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By EMERI FETZER
From September 20-25th The Joyce Theater opens its fall season with Israel Galván’s vibrant Le Edad de Oro or The Golden Age, a full length solo flamenco performance accompanied by live musicians. In a Joyce lineup that often features full dance companies, Mr. Galván’s work is uniquely captivating, as is his philosophy on dance.
Flamenco is said to have originated in Spain from gypsy culture, but it has been through several evolutions. In the late 1800's, cafés cantantes (music cafés) turned flamenco into what we know today, an athletic and interactive Spanish dance form inseparable from the music that accompanies it.
For Galván, flamenco was always a way of life, and that's no surprise, since his parents were Sevillian flamenco dancers Jose Galván and Eugenia de Los Reyes. "I learned flamenco from my family in a very organic way," he says. "I was not conscious of learning something, but just absorbing what I was seeing or listening to. When the time to decide what to do for a living arrived, I wanted to be a football player more than a dancer. But as time goes by, I realize I like more and more my work. For me, performing is a need and a responsibility."
Like many dancers, Galván started dancing professionally as a member of an ensemble. He remembers his first solo performance as a turning point in his career, and with La Edad De Oro, he has begun to reach a larger audience outside Spain.
The title of the piece refers to both the height of flamenco culture and a golden moment in Galvan’s own development. He explains, "I think the golden age of flamenco includes dance, guitar, and singing. The real evolution of flamenco sustains all three. Evolution starts always from the inside, from what each artist is or has inside. There may be a revolution in one single artist. That's why I think every artist has his golden age. The concept of the show, based in the guitar, the singing and the dance, comes from a will of showing the artist itself, without ornaments."
He adds that he is thrilled to be performing this piece in this venue: "The Joyce is a very special theatre for me, I danced there in 1994 with my master Mario Maya, and I would like the audience to remember me with the same affection that I remember that moment."
Galván hopes audiences respond to his interpretations of a traditional dance. "Flamenco is an art with very deep roots in our culture, and so it's impossible to find your own flamenco language if you don't know flamenco deeply, if you don't know the history of the form," he says. "On the other hand, you can't feel you are limited, enclosed by your own art. You have to feel free in your field, to be able to find your own language."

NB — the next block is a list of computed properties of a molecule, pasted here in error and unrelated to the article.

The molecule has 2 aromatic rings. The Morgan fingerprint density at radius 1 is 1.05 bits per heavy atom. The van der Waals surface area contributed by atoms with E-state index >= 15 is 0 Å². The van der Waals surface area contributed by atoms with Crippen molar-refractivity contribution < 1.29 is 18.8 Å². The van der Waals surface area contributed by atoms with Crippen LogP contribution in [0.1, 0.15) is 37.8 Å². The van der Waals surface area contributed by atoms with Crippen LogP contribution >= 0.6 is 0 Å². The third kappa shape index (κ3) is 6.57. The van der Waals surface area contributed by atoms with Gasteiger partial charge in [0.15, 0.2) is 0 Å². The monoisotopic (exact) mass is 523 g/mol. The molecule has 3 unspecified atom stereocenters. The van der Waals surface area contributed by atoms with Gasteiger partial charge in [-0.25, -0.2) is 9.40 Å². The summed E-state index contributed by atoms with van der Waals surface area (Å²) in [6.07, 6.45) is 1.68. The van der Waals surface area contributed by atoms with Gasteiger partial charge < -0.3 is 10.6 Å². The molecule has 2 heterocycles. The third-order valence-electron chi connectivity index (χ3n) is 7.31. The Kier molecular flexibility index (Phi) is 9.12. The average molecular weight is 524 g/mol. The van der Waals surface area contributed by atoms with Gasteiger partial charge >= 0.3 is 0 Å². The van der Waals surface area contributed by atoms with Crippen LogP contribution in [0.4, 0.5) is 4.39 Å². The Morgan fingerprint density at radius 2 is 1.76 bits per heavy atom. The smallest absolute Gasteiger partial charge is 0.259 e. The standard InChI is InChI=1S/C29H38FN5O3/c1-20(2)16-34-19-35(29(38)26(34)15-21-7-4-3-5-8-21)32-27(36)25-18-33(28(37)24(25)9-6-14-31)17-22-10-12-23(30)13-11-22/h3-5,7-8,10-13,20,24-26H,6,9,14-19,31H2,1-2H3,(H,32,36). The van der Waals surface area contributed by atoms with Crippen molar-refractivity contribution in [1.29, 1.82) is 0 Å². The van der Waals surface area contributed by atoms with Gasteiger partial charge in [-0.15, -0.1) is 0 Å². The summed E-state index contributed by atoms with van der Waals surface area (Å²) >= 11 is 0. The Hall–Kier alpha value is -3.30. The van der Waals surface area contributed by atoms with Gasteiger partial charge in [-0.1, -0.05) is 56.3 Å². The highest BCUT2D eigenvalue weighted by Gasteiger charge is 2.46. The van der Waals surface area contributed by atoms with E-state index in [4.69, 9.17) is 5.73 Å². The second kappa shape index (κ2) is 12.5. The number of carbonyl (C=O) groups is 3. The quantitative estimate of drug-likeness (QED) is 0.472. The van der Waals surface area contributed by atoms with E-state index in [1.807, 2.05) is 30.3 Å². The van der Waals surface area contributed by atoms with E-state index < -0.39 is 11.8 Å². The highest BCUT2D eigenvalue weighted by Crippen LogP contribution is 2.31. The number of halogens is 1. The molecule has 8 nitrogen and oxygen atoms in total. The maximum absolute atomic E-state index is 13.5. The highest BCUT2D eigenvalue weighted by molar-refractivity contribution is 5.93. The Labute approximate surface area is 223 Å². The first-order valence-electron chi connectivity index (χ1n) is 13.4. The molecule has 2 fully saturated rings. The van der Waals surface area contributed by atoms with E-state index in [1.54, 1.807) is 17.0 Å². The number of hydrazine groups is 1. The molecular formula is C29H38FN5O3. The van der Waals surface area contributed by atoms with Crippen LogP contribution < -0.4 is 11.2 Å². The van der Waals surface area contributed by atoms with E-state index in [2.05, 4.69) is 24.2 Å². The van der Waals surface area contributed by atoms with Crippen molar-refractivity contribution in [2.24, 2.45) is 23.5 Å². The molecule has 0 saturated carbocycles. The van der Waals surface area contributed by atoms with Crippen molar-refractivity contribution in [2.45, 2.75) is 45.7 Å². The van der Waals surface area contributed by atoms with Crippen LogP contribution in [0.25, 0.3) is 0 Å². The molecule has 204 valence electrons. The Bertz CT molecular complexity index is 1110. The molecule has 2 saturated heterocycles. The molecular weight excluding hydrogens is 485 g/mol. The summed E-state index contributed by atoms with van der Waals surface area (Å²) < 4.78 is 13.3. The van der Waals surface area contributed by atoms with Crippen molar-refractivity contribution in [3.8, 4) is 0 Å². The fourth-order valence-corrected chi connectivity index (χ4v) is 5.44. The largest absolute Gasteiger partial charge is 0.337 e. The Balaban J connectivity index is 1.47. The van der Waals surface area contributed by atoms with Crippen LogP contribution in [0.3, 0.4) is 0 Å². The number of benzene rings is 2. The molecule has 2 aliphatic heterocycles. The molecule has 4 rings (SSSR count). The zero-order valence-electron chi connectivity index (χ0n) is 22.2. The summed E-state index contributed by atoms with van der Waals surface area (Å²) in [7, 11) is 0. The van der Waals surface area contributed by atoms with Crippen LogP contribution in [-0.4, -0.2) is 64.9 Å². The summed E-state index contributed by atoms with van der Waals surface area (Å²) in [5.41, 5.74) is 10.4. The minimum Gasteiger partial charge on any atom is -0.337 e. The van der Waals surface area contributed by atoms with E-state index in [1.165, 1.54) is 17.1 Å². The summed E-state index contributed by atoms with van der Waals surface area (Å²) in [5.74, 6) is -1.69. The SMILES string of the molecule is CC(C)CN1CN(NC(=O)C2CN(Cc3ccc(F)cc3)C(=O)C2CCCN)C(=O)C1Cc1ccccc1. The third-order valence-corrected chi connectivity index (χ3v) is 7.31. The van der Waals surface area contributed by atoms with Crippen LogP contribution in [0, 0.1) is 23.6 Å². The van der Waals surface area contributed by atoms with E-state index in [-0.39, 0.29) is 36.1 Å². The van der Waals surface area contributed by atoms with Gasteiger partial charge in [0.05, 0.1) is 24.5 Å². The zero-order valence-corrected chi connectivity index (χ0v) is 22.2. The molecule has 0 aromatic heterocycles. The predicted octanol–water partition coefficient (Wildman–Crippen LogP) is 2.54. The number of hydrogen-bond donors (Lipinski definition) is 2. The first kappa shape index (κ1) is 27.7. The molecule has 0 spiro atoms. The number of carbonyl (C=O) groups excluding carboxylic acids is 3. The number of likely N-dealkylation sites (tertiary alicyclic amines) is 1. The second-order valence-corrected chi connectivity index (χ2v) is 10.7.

Because flamenco is imbued with cultural and historical importance, it is expected that purists would want the form unchanged. Galván, rather, sees these traditional roots as an opportunity for continued growth and expression. Adding more percussive footwork than is typical and playing with long pauses and silences, he finds a space for invention in the sometimes tight musical structures of the dance. Making flamenco relatable to modern audiences (even those who are new to it), Galván’s solos marry his own voice with that of his predecessors.
"Since the beginning I learned the most traditional or classical flamenco forms, and the more contemporary aspects of my dance come from a need to create my own language," he says. "I wouldn't call it 'contemporary influences.' I would rather say it's the result of the inner expression each artist must be in search of."
Galván’s musicians, David and Alfredo Lagos, will accompany him on stage to complete the trio of essential flamenco elements: dance, singing, and guitar. Explaining their importance, Galván says, "Dancers are musicians themselves. We use our own body to make music. We start dancing with silence. And then, guitar and voice make you change your dance. In this show, we need to be tightly connected on stage. We need to listen to each other. The strength of the piece comes from the fact of being only three artists trying to fill the stage, so we exhaust all our energy."
While the piece is fully scripted, spontaneous inspiration creates an element of surprise. "Everything is planned, but in flamenco as in scenic arts, you can't repeat twice the same thing," Galván says. "Each show is different, is like doing it for the first time."
--Emeri Fetzer also contributes to DancePulp.com, a website about professional dance and dancers. This article is presented as part of an ongoing collaboration between DancePulp and TDF Stages.